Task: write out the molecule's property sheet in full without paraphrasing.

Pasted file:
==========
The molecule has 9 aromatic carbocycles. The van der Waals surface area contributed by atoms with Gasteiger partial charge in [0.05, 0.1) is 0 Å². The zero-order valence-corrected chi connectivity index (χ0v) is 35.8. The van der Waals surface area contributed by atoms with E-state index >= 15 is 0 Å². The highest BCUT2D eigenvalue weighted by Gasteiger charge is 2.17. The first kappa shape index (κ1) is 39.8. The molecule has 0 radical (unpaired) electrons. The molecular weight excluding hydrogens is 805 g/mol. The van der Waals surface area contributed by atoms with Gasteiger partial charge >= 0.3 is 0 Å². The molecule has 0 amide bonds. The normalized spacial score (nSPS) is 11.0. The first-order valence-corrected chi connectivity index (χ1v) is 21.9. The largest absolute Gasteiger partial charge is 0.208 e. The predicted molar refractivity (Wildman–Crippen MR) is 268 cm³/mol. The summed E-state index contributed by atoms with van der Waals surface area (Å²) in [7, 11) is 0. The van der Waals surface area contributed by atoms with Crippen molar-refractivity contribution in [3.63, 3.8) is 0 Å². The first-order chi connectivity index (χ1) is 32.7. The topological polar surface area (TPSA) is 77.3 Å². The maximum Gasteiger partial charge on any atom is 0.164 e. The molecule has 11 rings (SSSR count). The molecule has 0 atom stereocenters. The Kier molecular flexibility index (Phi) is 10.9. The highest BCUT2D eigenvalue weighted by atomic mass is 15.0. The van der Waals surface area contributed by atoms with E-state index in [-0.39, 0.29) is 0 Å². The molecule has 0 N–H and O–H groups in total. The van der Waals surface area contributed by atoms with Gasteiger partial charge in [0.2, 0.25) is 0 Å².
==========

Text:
The molecule has 9 aromatic carbocycles. The van der Waals surface area contributed by atoms with Gasteiger partial charge in [0.05, 0.1) is 0 Å². The zero-order valence-corrected chi connectivity index (χ0v) is 35.8. The van der Waals surface area contributed by atoms with E-state index >= 15 is 0 Å². The highest BCUT2D eigenvalue weighted by Gasteiger charge is 2.17. The first kappa shape index (κ1) is 39.8. The molecule has 0 radical (unpaired) electrons. The molecular weight excluding hydrogens is 805 g/mol. The van der Waals surface area contributed by atoms with Gasteiger partial charge >= 0.3 is 0 Å². The molecule has 0 amide bonds. The normalized spacial score (nSPS) is 11.0. The first-order valence-corrected chi connectivity index (χ1v) is 21.9. The largest absolute Gasteiger partial charge is 0.208 e. The predicted molar refractivity (Wildman–Crippen MR) is 268 cm³/mol. The summed E-state index contributed by atoms with van der Waals surface area (Å²) in [7, 11) is 0. The van der Waals surface area contributed by atoms with Crippen molar-refractivity contribution in [3.63, 3.8) is 0 Å². The first-order chi connectivity index (χ1) is 32.7. The topological polar surface area (TPSA) is 77.3 Å². The maximum Gasteiger partial charge on any atom is 0.164 e. The molecule has 11 rings (SSSR count). The molecule has 0 atom stereocenters. The Kier molecular flexibility index (Phi) is 10.9. The highest BCUT2D eigenvalue weighted by atomic mass is 15.0. The van der Waals surface area contributed by atoms with E-state index in [-0.39, 0.29) is 0 Å². The molecule has 0 N–H and O–H groups in total. The van der Waals surface area contributed by atoms with Gasteiger partial charge in [0.2, 0.25) is 0 Å².